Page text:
Should You Rent Your Home?
If you, like 68 percent of Americans, own your own home, the thought has probably crossed your mind: if you were to be offered your dream job out of state, should you sell or rent your home? Naturally there are many factors to weigh before making such an important decision.
First, you'll want to think about your reasons for keeping ownership of the home. Do you like the home so much that you want to hold on to it in case you ever move back? Are you looking for an extra tax break through property depreciation? Do you want to use the home as a basis for retirement investment?
These are all fine reasons for retaining ownership, but there are other factors to consider that may outweigh the perceived benefits. For instance, are you prepared to be a long-distance landlord, hiring someone to maintain and manage the property for you? There are other costs involved as well, such as advertising costs, turning costs (cleaning and painting between tenants), property taxes and insurance, utilities paid out of your pocket when your property is between tenants, and accounting costs. In order to assess these costs, you should research the numbers in your market. Expenses often run 30 to 40 percent of income before the monthly mortgage cost.
The one time you probably would not want to rent out your property is if you’ve recently purchased it. Unless there’s a housing shortage in the market, the costs will outweigh the benefits to rent it out.
The ABCs of Property Rental
Okay, so you’ve decided to rent out your home. Where do you start? First, you need to get the house into tip-top shape in order to get the highest reasonable rent. This includes:
l Interior painting — your best bet is to use neutral colors. Don't forget to patch cracks and nail holes in walls.
l Exterior painting or siding — again, a nice neutral color scheme is best.
l Prefessionally clean or replace carpets.
l Make sure your home insulation is adequate to cut down on utility bills.
l Don’t leave any furniture or accessories behind that you want to keep. Furniture in rental properties gets burned, scratched, dented, broken, and sometimes permanently “borrowed.”
l Clean the house from top to bottom. Consider hiring a heavy-duty cleaning service (not a maid service) to do it for you.
l Fix whatever needs fixing, and tune up and clean appliances. If they are part of the rental agreement, you’ll be responsible for fixing or replacing them if they break down.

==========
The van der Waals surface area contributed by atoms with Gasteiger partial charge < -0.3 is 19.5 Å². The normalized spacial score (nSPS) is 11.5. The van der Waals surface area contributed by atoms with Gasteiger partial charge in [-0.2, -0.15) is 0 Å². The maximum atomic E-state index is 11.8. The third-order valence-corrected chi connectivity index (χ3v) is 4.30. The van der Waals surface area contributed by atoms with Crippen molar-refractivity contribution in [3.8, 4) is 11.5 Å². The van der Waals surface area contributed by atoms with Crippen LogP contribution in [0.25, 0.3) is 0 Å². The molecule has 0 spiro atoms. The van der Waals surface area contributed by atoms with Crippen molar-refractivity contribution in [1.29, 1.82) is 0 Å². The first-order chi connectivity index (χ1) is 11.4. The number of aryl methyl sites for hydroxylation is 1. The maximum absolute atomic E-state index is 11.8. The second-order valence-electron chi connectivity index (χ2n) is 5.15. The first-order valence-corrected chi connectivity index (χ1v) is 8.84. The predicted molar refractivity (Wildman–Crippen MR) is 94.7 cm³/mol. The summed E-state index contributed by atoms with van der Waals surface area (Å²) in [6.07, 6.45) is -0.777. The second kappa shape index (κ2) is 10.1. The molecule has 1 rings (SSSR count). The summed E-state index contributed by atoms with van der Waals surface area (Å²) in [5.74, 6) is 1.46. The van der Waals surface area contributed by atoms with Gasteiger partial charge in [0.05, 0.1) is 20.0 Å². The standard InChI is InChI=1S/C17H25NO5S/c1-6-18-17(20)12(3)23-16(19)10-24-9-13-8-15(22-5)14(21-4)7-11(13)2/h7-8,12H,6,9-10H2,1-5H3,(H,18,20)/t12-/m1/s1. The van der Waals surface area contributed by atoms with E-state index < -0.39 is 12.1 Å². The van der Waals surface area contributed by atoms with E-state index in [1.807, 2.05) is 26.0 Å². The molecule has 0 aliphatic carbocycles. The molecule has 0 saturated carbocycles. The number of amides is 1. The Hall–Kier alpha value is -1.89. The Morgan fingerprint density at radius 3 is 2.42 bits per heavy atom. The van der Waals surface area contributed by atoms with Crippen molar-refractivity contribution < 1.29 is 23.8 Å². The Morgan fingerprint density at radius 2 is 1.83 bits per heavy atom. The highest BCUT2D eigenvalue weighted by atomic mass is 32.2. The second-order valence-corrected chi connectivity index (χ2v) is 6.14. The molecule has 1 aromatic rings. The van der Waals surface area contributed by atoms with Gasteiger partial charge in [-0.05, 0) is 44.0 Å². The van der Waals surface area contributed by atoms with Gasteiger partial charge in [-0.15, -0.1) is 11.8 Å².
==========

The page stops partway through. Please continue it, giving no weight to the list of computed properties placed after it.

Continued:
l Set the proper rent price. While cleanliness, attractiveness, and amenities are important, location still rules when setting prices. Contact a property management company to find out prices they’re seeing in your area, and look in the real estate section of your Sunday paper for similar houses on the rent market. If you set your price too high, it’s unlikely that you’ll find a tenant. If you ask too low a rent, prospective tenants may wonder what’s wrong with the place.
Should You Hire a Property Management Company?
This is especially important if you’re moving far away from the house and won’t be able to keep an eye on things. It’s not absolutely essential to hire a property manager, but it can make your life a little easier. Points you’ll want to cover with your new property manager:
l Tenant screening. If you’re interested in keeping your house in good condition, your property management company should have a thorough screening process in place.
l Contact. Can you phone, email, or fax your property manager? Do they have a 24-hour emergency number?
l Experience. How long have they been in business? Are their employees professional and experienced?
l Maintenance. How long does it take to repair problems? Is maintenance handled internally or through an outside contractor?
l Reporting. Ask if you will have access to financial reports.
l Evictions. How are they handled?
l Insurance. Determine how much insurance the company carries.
l Contract. Ask for a property management agreement in writing.
l Inspection. Does the property manager or an outside party do the inspection?
l Customer service. Who is your point of contact at the company? How do they take care of tenants?